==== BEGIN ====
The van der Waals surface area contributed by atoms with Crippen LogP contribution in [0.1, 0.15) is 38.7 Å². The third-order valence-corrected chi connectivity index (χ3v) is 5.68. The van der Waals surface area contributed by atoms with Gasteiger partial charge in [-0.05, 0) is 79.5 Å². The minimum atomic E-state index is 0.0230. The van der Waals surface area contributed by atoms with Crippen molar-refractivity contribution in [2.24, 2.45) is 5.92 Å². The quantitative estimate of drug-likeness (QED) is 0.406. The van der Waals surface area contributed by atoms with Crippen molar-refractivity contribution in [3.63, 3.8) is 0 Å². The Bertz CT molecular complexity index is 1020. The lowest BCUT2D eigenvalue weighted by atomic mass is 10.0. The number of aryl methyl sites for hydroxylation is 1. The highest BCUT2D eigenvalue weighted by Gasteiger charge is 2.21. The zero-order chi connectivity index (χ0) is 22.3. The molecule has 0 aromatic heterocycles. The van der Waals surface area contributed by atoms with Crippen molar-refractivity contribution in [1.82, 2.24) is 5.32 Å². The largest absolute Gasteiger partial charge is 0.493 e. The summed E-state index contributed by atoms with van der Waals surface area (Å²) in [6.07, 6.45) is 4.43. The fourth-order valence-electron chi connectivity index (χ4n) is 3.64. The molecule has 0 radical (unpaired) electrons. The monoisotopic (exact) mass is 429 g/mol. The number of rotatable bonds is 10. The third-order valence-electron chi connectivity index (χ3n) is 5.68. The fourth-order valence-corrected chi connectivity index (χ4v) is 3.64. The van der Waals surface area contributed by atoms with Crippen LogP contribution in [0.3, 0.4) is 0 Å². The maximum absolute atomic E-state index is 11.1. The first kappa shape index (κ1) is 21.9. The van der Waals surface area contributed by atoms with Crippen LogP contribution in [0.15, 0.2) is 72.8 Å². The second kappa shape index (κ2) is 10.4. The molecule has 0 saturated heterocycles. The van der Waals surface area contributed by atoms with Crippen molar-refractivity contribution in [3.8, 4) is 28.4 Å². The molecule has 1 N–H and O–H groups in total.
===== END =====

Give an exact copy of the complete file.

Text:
The van der Waals surface area contributed by atoms with Crippen LogP contribution in [0.1, 0.15) is 38.7 Å². The third-order valence-corrected chi connectivity index (χ3v) is 5.68. The van der Waals surface area contributed by atoms with Gasteiger partial charge in [-0.05, 0) is 79.5 Å². The minimum atomic E-state index is 0.0230. The van der Waals surface area contributed by atoms with Crippen molar-refractivity contribution in [2.24, 2.45) is 5.92 Å². The quantitative estimate of drug-likeness (QED) is 0.406. The van der Waals surface area contributed by atoms with Crippen molar-refractivity contribution in [3.63, 3.8) is 0 Å². The Bertz CT molecular complexity index is 1020. The lowest BCUT2D eigenvalue weighted by atomic mass is 10.0. The number of aryl methyl sites for hydroxylation is 1. The highest BCUT2D eigenvalue weighted by Gasteiger charge is 2.21. The zero-order chi connectivity index (χ0) is 22.3. The molecule has 0 aromatic heterocycles. The van der Waals surface area contributed by atoms with Crippen molar-refractivity contribution in [1.82, 2.24) is 5.32 Å². The largest absolute Gasteiger partial charge is 0.493 e. The summed E-state index contributed by atoms with van der Waals surface area (Å²) in [6.07, 6.45) is 4.43. The fourth-order valence-electron chi connectivity index (χ4n) is 3.64. The molecule has 0 radical (unpaired) electrons. The monoisotopic (exact) mass is 429 g/mol. The number of rotatable bonds is 10. The third-order valence-electron chi connectivity index (χ3n) is 5.68. The fourth-order valence-corrected chi connectivity index (χ4v) is 3.64. The van der Waals surface area contributed by atoms with Crippen LogP contribution in [0.3, 0.4) is 0 Å². The maximum absolute atomic E-state index is 11.1. The first kappa shape index (κ1) is 21.9. The van der Waals surface area contributed by atoms with Crippen LogP contribution in [0.15, 0.2) is 72.8 Å². The second kappa shape index (κ2) is 10.4. The molecule has 0 saturated heterocycles. The van der Waals surface area contributed by atoms with Crippen molar-refractivity contribution in [3.8, 4) is 28.4 Å². The molecule has 1 N–H and O–H groups in total.